“Discipline yourself for godliness.”
— 1 Timothy 4:7 (NASB)–
Recently Donald Whitney, professor of biblical spirituality at Southern Seminary (Louisville, Kentucky) answered a series of questions for Desiring God‘s podcast, Ask Pastor John. Dr. Whitney, who is arguably the foremost authority on evangelical spirituality, has been studying and teaching these materials for over twenty-five years. His book Spiritual Disciplines for the Christian Life is a modern classic and an illuminating study for growing in grace.
If you are not familiar with the Bible’s prescribed disciplines for spiritual growth, or you are and have not read his enlightening book, I cannot commend it enough. In the meantime, if you would like a primer on the disciplines or a refresher for why they are so important, take 30 minutes (or 5 seven-minute segments) to listen to his answers to these five questions. (I’ve included a teaser quotation from each interview).
What are spiritual disciplines?
The spiritual disciplines are those practices found in Scripture that promote spiritual growth among believers in the gospel of Jesus Christ. They are habits of devotion, habits of experiential Christianity that have been practiced by God’s people since biblical times.
Why do we need personal and congregational disciplines?
There are some people that love their personal spiritual disciplines. They love to be alone with God. They get so much out of that. Some might say: I get more out of that than I do down there with that ungodly half-committed bunch at the church. They only slow me down anyway.
And then there are other people, the people, perhaps, who are there just about every time the doors are open, and their error is to think: You know, if I am here pretty much every time the doors are open — and I am, and I profit from that, as I do — I am sure in the end that will compensate for the lack of a devotional life.
Well, no it won’t. We all have our temperament, our own inclination a little more towards the personal or the interpersonal. But we need both. The Bible teaches both. Jesus practiced both.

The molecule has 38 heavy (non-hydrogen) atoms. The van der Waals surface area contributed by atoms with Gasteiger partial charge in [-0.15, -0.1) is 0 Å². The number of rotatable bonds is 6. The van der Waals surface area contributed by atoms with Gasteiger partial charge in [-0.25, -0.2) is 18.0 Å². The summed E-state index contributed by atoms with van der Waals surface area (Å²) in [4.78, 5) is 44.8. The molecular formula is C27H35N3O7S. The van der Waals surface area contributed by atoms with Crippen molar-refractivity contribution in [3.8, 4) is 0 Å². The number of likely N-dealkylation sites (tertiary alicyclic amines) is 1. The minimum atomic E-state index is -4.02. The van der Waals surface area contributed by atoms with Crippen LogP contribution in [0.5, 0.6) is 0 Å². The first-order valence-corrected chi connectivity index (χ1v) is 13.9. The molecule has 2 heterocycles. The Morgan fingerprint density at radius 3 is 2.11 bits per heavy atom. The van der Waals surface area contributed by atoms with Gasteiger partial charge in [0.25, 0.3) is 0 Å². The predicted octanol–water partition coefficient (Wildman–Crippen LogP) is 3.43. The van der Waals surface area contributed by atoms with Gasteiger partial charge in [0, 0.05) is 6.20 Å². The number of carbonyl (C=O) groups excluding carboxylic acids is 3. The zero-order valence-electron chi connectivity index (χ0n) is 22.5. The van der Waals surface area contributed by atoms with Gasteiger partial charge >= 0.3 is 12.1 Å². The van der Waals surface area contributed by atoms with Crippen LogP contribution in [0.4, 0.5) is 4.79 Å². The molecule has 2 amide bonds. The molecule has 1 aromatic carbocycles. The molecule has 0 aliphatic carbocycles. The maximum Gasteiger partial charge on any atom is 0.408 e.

How do I know if I am doing the spiritual disciplines right?
We will not see the Lord because we pursue holiness; rather, those who know the Lord will pursue holiness. Because of their knowledge of God, they can’t help but pursue him. All those who are born again are given the Holy Spirit. And the Holy Spirit brings his holy presence wherever he goes. . . .
So if you are not pursuing that, you won’t see the Lord. And the reason is: You don’t know the Lord. You are not pursuing the Lord if you are not pursuing holiness. Anyone who doesn’t want to be with Jesus has not met the man.
What spiritual disciplines are most important?
The answer to that is very clear. The two most important personal spiritual disciplines are the intake of the Word of God and prayer — and in that order. For it is much more important for us to hear from God through his Word than for God to hear from us in prayer.
So it is essential that those two have priority. Furthermore, all the other biblical, spiritual disciplines grow out of those — particularly out of the Word of God.
What is the most neglected spiritual discipline?
My personal observation and conversations with many people over the subject is that the most difficult discipline to practice consistently is fasting — and fasting is one of those disciplines that everybody knows about. It is actually mentioned in the Bible more often than something as important as baptism — about 77 times by my count. Compare that to about 75 times that baptism is mentioned in the Bible. . . .
[Fasting] should look something like this: When your stomach growls, when your head aches, you say: Man, I am hungry. Your next thought is going to be: Oh, that is right. I am hungry, but I am fasting today. Your next thought should be: And I am fasting for this purpose. Let’s say your purpose is to pray for your child’s salvation. Every time during the day that you get hungry, that should be a prompt to pray for your child’s salvation. The result is you are praying for your child’s salvation all day long. That is what you wanted to do. Therefore, your hunger serves you. Your hunger serves your greater purpose. Your greater purpose is not to endure hunger. Your greater purpose is to see your child saved.
As our church takes time this month to focus on personal and public spiritual disciplines these interviews with Donald Whitney supply a much needed complement of encouragement to plunge deeper into knowing the Lord through all means of grace. Even more, his book on the spiritual disciplines and his more recent book on Praying the Bible provide great assistance in personal holiness.
That said, personal holiness is not private holiness. And thus if you’ve read this far (without listening), let me encourage to begin listening to his second question: Why do we need personal and congregational disciplines?
May God grow you in grace and truth as you devote ourselves to him by the power of his Spirit and the instruction of his Word.
Soli Deo Gloria, ds